Song Lyrics

Dr. Junk

by Joni Mitchell

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Dr. Junk the Dentist Man
Fills your teeth with what he can
Airplane wings and corset stays
And when he's done he'll let you pay
In paper clips or inner tubes
Or anything that's slightly used
He's not really crazy
Only nuts and bolts
And rusty rings make him do
The strangest things

Dr. Junk the Dentist has
An office full of colored glass
A garden with a paddle wheel
And funny plants for eye appeal
And though he watches them with care
I've never seen them growing there
He's not really crazy
Only nuts and bolts
And rusty rings make him do
Eccentric things

Dr. Junk the Dentist built
A junky castle up on stilts
Junk within and junk throughout
And TV in the chimney spout
And fourteen levels to each floor
And now he's adding fourteen more
He's not really crazy
Only nuts and bolts
And rusty rings make him do
The strangest things

© 1967; Siquomb Publishing Corp

Footnotes to Dr. Junk

Joni introduces the song this way at the White Swan in Leicester, England on September 16, 1967:

"I played in a club in... in North Carolina, in Fayetteville NC and there wasn't really much to do in the town, and I said to someone, "Well, let's do something", you know? "Show me the local tourist sort of sights." And they said, "Well, we'll go and see the dentist then." And uh, it didn't sound very exciting to me but we went to see a dentist anyway. And as it turns out, it wasn't just an ordinary kind of dentist with a chrome office, furniture, and Time and Newsweek and things like that on the coffee table--on the end table. He was... he was a very special dentist. He was a dentist who dabbled in architecture or maybe he was architect who dabbled in dentistry, I'm not sure. But North Carolina people, I noticed this when I drove around the country, that they all like to collect rusting things and all over their property there have rusting car bodies and I used to think that they just had large families and reckless sons or something but it wasn't that at all; they just collect it. It's so strange.

"So the dentist that we went to see was a collector of rusting objects, but he was also a builder and hew built a house of all these things, using hubcaps from tractors--or hubs, rather, from tractors all welded together, and spiral staircases that spiraled up to nowhere. And, uh, he also liked spinning rusting things. And he had a spinning, um, north, south, east--east, west (chuckle) weather vane. And uh [unintelligible]. And, uh, he had one that was a horse, and another one that was a rooster, and they were all up on the roof spinning for no good reason, and he'd use television screens for windows and all sorts of peculiar things. So I decided I was gonna write a song about him, and I didn't know his name so I call him Dr. Junk, the Dentist Man, and this song's in a Bo Diddley rhythm that I learned from mister Tom Rush."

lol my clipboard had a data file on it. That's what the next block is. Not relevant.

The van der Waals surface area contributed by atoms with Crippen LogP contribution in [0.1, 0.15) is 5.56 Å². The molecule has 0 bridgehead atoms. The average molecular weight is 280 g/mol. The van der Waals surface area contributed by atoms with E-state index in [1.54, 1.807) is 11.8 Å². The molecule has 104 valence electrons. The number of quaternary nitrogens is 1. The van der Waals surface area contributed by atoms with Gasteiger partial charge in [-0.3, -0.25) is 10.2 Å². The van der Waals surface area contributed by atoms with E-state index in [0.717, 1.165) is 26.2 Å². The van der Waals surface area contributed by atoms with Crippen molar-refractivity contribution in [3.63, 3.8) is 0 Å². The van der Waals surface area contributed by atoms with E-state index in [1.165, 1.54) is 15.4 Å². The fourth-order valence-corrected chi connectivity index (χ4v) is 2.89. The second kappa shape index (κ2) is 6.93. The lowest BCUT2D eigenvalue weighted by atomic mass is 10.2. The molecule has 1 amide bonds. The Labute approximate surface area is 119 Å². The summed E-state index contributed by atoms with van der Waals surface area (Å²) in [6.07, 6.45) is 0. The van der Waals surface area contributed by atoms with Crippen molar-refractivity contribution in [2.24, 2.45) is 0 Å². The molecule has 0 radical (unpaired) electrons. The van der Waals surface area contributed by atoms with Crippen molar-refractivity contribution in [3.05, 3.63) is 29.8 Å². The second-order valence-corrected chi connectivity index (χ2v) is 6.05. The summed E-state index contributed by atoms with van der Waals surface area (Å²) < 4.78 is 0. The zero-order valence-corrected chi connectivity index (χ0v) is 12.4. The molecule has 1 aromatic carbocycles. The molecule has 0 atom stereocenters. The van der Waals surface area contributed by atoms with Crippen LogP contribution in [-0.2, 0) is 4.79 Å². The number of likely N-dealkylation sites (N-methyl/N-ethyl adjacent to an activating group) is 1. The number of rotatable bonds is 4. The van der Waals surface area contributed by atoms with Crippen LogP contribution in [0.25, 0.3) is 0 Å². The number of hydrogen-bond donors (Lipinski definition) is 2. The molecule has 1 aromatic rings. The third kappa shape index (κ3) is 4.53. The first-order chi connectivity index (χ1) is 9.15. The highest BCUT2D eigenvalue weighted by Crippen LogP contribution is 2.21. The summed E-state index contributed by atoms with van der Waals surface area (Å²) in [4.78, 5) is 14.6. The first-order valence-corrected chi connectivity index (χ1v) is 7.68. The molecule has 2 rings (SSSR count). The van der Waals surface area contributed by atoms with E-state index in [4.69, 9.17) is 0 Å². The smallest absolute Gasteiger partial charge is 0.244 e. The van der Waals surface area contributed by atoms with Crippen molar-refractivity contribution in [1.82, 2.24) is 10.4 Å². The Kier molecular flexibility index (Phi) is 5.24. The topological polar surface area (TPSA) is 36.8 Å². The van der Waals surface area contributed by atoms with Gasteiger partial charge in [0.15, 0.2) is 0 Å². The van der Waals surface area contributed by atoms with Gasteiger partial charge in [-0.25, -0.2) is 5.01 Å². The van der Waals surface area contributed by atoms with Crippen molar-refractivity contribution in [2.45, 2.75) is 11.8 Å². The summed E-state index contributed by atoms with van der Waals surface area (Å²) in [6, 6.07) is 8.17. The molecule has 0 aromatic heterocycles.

In late 1967, she introduced it as such:

"This is a song that comes from North Carolina--at least that's where I discovered the topic and that's where I wrote the song. It's about a fella named Dr. Junk, the Dentist Man and... it sounds rather peculiar--Dr. Junk, the Dentist Man--but that's because he was a dentist who dabbled in junk, not Novocaine or anything like that. It was rusting North Carolina junk: car bodies and tractor hubs and just objects of rust; he really liked that. And he had a lot in common with the people of rural North Carolina, who all collected rusting junk and piled it up in great bins on their property. And I used to think for a long time that that was because they had large families of reckless sons or something, you know? 'Cause [there's] all these rusting car bodies, but it isn't not true. The soil there is rusty and I think that has a lot to do with it. I'm not sure which came first, the chicken or the egg... The rust deteriorates into the soil and the soil does something to them so that they have to collect rusting junk. (Strums) But my friend the dentist had a practice on Highway Number 1 and he probably practiced on both man and beast alike! And we went to see him not because he was a dentist, but because he was an architect and he'd built an incredible house using tractor hubs for spiral staircases and banisters made out of chain all welded stiffly together around the spiral staircases. And he would spiral up and survey all his acres and acres of rusting junk and rusting soil and spiral back down. And, uh, he did strange things like putting the kitchen on the outside, you know? The kitchen was all outdoors and it had a spit that was turned by a Pepsi Cola paddle wheel thing. And he served rusting barbecue chickens every Sunday afternoon, all covered with rust colored sauces and dressings. He had a rusty pond that was siphoned up through a rusty siphon into a rusty trough that leaked. And he said that was to water his flowers, but we didn't find any flowers around there; we found lots of rusty looking weeds... And he'd used television screens as windows and television antennas for decorations on his roof--all sorts of strange things. So I was inspired and I wrote a song in the Bo Diddley rhythm..."

Dr. Junk has been recorded by 2 others

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